From the legal perspective, it will be interesting to see what changes, if any, result from this case. On a personal level, suicide is a serious issue and should not be taken lightly. If you, a friend, or a loved one needs help, LauraLaw suggests a few resources:
Chicagoans walking around the Loop might catch a free show when they pass the Metropolitan Correctional Center. If you are walking with children, though, watch out: these shows may not be G-rated.
Across the street, women will stand on the top floor of the parking garage and perform shows for the detainees. The jailhouse audience flickers the lights on and off to show their appreciation. Many of the women are girlfriends or partners of the detainees, and one source said that the detainees themselves arrange the shows to demonstrate their power in jail.
The first question that comes to mind is: Why hasn’t the jail done anything about this? Public indecency, which includes a “lewd exposure of the body” is still a crime in Illinois.
Well, the parking garage is private property and is not owned or controlled by Metropolitan Correctional Center. So, even though the federal Bureau of Prisons is well aware of what is going on, prison authorities cannot do anything beyond reporting the shows to the parking garage owners. And, according to attorneys who work in the nearby Monadnock Building, this has been going on for decades.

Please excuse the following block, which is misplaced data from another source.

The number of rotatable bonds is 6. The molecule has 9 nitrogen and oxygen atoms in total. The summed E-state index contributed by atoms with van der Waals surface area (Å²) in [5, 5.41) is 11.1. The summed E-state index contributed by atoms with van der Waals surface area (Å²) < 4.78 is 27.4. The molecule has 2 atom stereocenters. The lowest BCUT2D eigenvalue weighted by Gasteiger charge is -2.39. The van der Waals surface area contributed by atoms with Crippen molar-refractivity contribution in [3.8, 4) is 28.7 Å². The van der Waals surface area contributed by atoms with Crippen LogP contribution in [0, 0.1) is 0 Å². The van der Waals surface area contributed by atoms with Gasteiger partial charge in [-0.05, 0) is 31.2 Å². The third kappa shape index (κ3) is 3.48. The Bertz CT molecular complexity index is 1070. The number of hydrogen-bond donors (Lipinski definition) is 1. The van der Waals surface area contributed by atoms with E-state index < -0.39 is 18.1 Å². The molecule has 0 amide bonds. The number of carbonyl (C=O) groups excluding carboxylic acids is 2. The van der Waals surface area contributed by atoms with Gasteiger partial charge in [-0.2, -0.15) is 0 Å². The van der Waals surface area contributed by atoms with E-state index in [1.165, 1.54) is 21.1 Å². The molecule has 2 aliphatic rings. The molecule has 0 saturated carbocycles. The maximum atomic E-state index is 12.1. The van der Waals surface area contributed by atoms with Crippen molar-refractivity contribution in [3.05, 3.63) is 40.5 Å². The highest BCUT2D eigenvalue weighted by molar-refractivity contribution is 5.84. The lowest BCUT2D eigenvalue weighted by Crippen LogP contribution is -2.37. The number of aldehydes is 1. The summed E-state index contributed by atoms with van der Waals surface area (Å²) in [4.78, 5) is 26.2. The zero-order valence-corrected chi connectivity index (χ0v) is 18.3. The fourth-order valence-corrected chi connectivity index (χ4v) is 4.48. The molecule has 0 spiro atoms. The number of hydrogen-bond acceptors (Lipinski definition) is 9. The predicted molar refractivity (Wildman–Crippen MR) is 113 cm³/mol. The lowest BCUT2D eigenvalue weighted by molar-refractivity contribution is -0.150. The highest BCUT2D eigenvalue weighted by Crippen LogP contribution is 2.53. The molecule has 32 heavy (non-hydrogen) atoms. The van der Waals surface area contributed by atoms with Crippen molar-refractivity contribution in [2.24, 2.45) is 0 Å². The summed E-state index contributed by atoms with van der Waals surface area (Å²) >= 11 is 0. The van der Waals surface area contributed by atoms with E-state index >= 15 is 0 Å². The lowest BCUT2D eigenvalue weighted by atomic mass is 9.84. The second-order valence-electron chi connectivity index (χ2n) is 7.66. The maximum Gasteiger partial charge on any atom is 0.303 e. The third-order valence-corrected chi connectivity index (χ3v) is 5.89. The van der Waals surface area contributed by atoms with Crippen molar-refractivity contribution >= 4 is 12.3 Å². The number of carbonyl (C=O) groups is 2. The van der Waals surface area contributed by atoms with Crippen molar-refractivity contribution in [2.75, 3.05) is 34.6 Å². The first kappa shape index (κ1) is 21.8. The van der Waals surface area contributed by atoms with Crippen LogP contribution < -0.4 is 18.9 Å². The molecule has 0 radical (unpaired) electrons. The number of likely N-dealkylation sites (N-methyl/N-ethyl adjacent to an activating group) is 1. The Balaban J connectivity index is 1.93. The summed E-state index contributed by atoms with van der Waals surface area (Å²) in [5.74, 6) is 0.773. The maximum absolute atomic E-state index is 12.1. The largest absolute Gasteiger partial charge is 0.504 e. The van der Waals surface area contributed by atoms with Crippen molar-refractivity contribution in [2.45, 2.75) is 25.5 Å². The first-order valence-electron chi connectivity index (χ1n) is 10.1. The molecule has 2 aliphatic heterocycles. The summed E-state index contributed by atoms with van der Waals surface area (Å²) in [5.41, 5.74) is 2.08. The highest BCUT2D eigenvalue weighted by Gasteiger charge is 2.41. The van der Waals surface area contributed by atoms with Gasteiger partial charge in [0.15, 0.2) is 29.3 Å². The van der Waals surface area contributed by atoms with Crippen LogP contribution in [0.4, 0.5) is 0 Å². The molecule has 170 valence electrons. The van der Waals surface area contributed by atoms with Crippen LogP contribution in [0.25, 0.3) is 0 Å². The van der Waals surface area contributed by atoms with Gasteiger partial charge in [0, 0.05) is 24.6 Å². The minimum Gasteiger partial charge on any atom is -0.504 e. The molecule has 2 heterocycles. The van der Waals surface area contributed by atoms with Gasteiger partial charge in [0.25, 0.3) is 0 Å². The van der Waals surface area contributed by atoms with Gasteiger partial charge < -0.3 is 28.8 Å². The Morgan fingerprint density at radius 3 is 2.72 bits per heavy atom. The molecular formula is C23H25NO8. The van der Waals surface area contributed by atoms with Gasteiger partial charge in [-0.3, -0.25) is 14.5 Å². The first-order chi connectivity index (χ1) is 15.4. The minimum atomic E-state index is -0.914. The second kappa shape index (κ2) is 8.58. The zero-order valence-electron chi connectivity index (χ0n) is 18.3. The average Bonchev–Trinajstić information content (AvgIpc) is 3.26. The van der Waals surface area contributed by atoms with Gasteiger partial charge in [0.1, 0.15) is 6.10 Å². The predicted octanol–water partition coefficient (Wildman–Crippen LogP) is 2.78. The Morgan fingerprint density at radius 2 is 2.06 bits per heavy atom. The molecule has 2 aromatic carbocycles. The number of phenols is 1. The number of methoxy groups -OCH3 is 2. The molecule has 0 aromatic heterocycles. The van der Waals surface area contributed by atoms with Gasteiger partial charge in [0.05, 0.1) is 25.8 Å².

To be fair, not all of the shows include nudity or dancing. On some occasions, family and friends of detainees can be seen holding up messages and signs, waving and cheering them on.
Most people opt to visit or send food and other gifts to loved ones in jail, so arranging strip shows on top of garage buildings is unconventional. At LauraLaw, we’d prefer you choose the former but if you find yourself in legal trouble, contact us at LauraLaw to discuss your options.
The ride-share company Uber is in some – pardon the pun – Uber trouble. Over 20 people were fired after an investigation into harassment claims at the company. Perkins Coie, LLP, the law firm investigating the claims, continues to review about 215 Human Resources claims. An undisclosed number of employees have been fired, 31 employees are in training or counseling, and 7 received written warnings from Uber. Uber has also commissioned a separate investigation, led by former U.S. Attorney General Eric Holder.